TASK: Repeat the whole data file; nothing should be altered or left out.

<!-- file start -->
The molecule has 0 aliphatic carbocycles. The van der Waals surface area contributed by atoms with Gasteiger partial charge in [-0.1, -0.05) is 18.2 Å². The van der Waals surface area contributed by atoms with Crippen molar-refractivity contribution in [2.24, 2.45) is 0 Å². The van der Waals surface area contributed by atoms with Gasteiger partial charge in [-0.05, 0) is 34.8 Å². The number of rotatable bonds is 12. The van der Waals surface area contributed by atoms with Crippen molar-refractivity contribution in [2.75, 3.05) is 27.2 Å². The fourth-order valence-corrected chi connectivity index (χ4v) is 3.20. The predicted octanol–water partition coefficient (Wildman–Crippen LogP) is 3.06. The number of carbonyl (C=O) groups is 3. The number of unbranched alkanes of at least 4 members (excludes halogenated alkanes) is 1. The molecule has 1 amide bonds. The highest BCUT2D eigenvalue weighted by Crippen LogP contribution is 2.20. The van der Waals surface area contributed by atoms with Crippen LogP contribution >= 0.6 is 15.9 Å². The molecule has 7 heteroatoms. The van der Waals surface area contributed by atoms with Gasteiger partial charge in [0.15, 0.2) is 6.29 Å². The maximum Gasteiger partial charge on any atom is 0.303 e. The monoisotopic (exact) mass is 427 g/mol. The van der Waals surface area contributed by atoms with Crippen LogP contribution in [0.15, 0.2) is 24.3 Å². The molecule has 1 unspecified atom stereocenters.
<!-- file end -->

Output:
The molecule has 0 aliphatic carbocycles. The van der Waals surface area contributed by atoms with Gasteiger partial charge in [-0.1, -0.05) is 18.2 Å². The van der Waals surface area contributed by atoms with Crippen molar-refractivity contribution in [2.24, 2.45) is 0 Å². The van der Waals surface area contributed by atoms with Gasteiger partial charge in [-0.05, 0) is 34.8 Å². The number of rotatable bonds is 12. The van der Waals surface area contributed by atoms with Crippen molar-refractivity contribution in [2.75, 3.05) is 27.2 Å². The fourth-order valence-corrected chi connectivity index (χ4v) is 3.20. The predicted octanol–water partition coefficient (Wildman–Crippen LogP) is 3.06. The number of carbonyl (C=O) groups is 3. The number of unbranched alkanes of at least 4 members (excludes halogenated alkanes) is 1. The molecule has 1 amide bonds. The highest BCUT2D eigenvalue weighted by Crippen LogP contribution is 2.20. The van der Waals surface area contributed by atoms with Crippen LogP contribution >= 0.6 is 15.9 Å². The molecule has 7 heteroatoms. The van der Waals surface area contributed by atoms with Gasteiger partial charge in [0.15, 0.2) is 6.29 Å². The maximum Gasteiger partial charge on any atom is 0.303 e. The monoisotopic (exact) mass is 427 g/mol. The van der Waals surface area contributed by atoms with Crippen LogP contribution in [0.15, 0.2) is 24.3 Å². The molecule has 1 unspecified atom stereocenters.